good chemistry is complicated, and a little bit messy LW 

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Re: Estimating continuous functionsby tilly (Archbishop) 
on Mar 30, 2004 at 03:16 UTC ( #340845=note: print w/ replies, xml )  Need Help??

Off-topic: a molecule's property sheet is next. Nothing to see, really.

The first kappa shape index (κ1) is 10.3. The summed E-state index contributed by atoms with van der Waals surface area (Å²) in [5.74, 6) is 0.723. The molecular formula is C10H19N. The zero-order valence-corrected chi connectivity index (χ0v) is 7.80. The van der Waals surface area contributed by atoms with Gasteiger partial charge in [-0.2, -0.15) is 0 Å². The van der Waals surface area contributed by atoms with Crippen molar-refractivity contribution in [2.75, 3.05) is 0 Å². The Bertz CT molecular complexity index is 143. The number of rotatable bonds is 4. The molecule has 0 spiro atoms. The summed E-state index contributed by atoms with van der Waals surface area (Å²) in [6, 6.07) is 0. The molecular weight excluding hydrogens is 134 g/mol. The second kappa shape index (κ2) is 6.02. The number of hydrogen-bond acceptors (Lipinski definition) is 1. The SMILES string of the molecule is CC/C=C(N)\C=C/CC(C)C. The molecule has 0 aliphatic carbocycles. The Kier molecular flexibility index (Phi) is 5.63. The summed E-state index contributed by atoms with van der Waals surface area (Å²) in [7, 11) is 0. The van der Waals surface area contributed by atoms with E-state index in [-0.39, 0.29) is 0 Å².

Several people have pointed out that this is a very hard problem to get right. There is no perfect answer, and tremendous amounts of energy has been spent on finding pretty good ones. But nobody has given you a simple to implement "OK" answer. Not great. Just something that can readily be implemented which gives an answer that you can defend as somewhat reasonable. Depending on the application, this is often enough. Here is an outline of one. Let's say that the last variable a function of the rest, call it f. Make f(x_1, x_2, ... , x_(n1)) into the weighted average of the known values of f at the points that you have. A reasonable weighting is that a point is weighted with weight 1/(square of distance from that point to the spot you're estimating). Then you can do it something like this (with some error checking added, of course...): This works perfectly well. The resulting function is trivially smooth everywhere except at the estimating points, and I'm Feel free to play with the weighting function. Update: I verified it. The function is also smooth at the estimating points. Its derivative at all estimating points is 0 (ie each is a maxima, minima, or inflection point).
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